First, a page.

No Personal Opinions About Work

Author: John Honovich, Published on Jun 26, 2017

One rising trend is the tendency for people to disclaim their statements on work related topics as their own 'opinions' or 'personal opinions'.

This is silly.

Obviously, one's work influences one's opinions (via paycheck, culture and experience). Likewise, one's opinions about work (good or bad) reflects on one's company (whether one likes it or not). Understandably, this is a response to company social media policies that frequently do not allow employees to post on behalf of their company so employees disclaim their work related statements as opinions.

Here is a fairly benign example of this approach:

Is this person 'all protected'? Hardly. However, in this case, the likelihood of problems is quite low because as this person declares:

Assa Abbloy management is probably not going to criticize an employee saying positive things about their company (after all, they are not UTC).

But how about a statement like?

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Do employees need to be concerned about such statements? Should they be restricted?

The fundamental challenge is that anyone in a company now can effectively (for better or worse) act as a spokesperson (authorized or not) for a company. Even more challenging, a post on Facebook, LinkedIn, Twitter, etc. can gain wide coverage, often far more than a company's own press release.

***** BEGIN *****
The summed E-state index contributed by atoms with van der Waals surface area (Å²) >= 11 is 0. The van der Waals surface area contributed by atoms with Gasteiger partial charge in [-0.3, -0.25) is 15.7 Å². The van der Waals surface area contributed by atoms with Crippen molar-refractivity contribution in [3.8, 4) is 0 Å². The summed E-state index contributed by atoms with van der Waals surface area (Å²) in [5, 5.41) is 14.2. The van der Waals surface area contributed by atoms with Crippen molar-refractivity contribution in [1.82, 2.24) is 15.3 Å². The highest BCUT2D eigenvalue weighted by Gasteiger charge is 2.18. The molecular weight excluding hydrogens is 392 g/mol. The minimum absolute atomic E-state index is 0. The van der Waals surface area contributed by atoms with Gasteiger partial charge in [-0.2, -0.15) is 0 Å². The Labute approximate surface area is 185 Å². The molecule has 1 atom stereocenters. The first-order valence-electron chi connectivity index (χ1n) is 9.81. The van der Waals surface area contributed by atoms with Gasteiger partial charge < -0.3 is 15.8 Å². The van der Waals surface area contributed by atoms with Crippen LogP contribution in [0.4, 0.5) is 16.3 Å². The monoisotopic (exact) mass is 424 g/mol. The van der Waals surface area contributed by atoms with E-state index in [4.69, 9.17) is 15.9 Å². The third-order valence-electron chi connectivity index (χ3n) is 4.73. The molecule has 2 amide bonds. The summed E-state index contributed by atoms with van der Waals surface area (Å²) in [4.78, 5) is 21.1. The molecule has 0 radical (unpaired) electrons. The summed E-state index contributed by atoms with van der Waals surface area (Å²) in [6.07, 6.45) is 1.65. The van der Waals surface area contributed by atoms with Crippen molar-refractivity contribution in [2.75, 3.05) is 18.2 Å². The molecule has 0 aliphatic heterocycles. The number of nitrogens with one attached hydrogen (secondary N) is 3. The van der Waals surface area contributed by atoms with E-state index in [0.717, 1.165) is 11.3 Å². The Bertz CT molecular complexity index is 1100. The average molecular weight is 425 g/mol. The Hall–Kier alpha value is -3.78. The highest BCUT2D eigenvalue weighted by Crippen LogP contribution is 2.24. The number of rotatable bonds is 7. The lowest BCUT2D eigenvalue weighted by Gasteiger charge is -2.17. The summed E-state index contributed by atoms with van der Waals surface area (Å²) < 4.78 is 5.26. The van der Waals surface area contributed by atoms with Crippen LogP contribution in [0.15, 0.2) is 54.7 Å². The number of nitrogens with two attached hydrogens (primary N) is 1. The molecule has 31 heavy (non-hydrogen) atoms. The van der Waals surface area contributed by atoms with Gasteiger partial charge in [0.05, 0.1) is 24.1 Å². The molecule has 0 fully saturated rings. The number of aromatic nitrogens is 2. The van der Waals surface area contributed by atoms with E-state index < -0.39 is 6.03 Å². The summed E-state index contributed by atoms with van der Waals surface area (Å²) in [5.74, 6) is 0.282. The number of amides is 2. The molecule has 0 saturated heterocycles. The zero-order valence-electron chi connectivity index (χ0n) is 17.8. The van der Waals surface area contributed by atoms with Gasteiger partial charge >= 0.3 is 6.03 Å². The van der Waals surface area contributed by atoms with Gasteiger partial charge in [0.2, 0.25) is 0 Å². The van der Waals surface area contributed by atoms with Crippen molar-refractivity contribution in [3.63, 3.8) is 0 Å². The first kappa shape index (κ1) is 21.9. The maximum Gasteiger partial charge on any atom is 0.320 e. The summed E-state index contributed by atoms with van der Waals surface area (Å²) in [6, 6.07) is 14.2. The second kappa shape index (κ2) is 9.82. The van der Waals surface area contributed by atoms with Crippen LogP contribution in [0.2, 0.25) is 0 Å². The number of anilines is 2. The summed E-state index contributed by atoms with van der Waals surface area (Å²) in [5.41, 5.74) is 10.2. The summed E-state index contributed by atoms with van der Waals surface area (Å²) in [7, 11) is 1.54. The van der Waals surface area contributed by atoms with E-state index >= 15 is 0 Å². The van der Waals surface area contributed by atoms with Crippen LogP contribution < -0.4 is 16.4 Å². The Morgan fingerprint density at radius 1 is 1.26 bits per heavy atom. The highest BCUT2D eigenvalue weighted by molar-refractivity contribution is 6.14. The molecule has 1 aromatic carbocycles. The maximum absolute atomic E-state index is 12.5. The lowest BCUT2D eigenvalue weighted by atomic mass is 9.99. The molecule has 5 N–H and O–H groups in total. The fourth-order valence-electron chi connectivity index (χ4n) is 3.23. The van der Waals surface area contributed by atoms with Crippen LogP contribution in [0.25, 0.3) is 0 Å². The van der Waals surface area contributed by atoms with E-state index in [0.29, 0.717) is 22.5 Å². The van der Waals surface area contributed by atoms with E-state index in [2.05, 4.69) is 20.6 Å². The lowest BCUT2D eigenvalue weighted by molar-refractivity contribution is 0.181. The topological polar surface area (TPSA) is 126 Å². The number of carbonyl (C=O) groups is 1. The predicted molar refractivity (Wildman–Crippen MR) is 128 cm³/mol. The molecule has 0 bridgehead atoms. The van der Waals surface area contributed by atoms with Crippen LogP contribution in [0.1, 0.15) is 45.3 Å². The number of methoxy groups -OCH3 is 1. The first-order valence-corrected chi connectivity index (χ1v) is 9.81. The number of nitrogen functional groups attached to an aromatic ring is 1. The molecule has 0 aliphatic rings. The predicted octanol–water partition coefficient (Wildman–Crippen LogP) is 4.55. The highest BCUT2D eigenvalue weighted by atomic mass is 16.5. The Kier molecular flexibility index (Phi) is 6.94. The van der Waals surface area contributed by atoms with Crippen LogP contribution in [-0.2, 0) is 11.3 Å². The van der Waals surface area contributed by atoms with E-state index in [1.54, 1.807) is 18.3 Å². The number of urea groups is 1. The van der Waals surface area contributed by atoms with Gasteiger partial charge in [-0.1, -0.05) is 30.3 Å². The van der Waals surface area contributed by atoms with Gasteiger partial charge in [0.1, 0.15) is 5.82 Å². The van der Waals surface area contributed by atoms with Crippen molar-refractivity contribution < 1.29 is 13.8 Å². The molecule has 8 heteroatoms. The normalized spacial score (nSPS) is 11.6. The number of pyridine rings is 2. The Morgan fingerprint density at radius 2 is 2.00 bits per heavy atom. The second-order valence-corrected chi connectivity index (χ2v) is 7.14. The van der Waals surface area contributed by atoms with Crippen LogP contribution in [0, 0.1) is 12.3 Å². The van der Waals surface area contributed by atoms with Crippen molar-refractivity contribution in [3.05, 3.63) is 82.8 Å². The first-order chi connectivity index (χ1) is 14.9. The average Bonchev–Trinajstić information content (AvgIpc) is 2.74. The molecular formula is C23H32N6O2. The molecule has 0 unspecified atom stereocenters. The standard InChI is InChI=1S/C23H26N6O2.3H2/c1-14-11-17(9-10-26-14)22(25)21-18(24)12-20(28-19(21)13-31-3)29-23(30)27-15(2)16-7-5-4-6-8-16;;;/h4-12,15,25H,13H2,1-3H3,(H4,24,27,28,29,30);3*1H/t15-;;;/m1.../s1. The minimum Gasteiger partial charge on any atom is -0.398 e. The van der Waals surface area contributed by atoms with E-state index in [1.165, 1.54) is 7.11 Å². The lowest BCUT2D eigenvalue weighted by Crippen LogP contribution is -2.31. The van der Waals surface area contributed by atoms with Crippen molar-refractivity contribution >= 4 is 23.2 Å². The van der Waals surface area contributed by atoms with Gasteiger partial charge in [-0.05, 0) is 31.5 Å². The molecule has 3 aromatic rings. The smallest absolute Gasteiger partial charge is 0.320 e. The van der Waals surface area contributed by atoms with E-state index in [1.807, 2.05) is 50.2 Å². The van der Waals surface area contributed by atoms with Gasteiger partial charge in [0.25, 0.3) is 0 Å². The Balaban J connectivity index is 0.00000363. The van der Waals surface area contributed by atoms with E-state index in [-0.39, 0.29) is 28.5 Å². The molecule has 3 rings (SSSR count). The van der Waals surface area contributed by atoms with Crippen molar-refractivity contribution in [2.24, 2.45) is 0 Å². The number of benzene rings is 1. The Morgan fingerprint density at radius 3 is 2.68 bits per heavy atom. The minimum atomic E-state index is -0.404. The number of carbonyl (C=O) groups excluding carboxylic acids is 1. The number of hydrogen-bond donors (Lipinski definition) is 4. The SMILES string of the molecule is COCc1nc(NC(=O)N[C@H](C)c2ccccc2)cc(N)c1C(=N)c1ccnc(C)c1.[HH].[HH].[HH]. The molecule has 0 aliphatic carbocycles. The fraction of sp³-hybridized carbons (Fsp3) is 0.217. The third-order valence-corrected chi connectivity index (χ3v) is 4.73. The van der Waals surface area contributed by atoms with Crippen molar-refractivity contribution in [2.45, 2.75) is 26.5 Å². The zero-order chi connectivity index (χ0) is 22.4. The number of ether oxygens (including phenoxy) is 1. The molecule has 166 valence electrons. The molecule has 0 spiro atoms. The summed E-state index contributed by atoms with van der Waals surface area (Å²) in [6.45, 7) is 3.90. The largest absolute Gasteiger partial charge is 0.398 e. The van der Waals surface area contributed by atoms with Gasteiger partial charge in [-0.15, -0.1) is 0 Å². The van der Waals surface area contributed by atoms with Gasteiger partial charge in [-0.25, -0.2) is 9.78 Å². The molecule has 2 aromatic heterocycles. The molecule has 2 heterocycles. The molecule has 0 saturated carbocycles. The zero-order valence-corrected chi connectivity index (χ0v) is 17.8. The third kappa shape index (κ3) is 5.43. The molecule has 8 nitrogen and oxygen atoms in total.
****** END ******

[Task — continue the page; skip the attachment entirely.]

People can certainly try to magically waive away such concerns by disclaiming statements as 'personal' or 'opinions' but this will not change the reality that these statements are published on public platforms that the world can see and share.

Some companies have moved to a strict no social media policy where employees are prohibited from saying anything work related (personal opinions or not). While that blocks potential positives, it is a simple to understand approach that prevents problems.

Then you have more complex issues. How do employee's opinions online reflect on one's company? Take this manufacturer's head of marketing:

Are these righteous complaints of a 'Globalist' or arrogant humblebrags? Should employees or employers care what impact or perception one's public posts have?

[Update: those tweets have since been deleted by the manufacturer head of marketing.]

As a general rule, I think that one should (1) be quiet, (2) make posts private or (3) carefully consider the impact one's public statements have before making them.

Comments (29)

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Like any Job , Profession out there , there is good and bad in every position.

There has to be a proper way to vent , let off your frustration, get things changed for the good of all involved.

Complaint lines ( anonymous )

Suggestion cards

proper frustration channels to help deal with lifes problems in job situations or public frustrations.

Never just venting up the chain or spewing out hurts, disappointments or other ideals at the boss.

Proper chains of command that protect the employee from retribution or retaliation

That being said , that is why you have to create cultures of Teamwork, Family, loyalty.

Common Cause or Common Bond for working together or getting along with each other.

As a general rule, I think that one should (1) be quiet, (2) make posts private or (3) carefully consider the impact one's public statements have before making them.

I think "3" is the only practical option here. "Be quiet" would also work, but that just seems a bit draconian, and impractical with the prevalence of social media these days.

In some ways, disclaiming your association with your employer almost reinforces it, but either way, if you post on social media about topics directly related to the industry you work in, your comments reflect on your employer.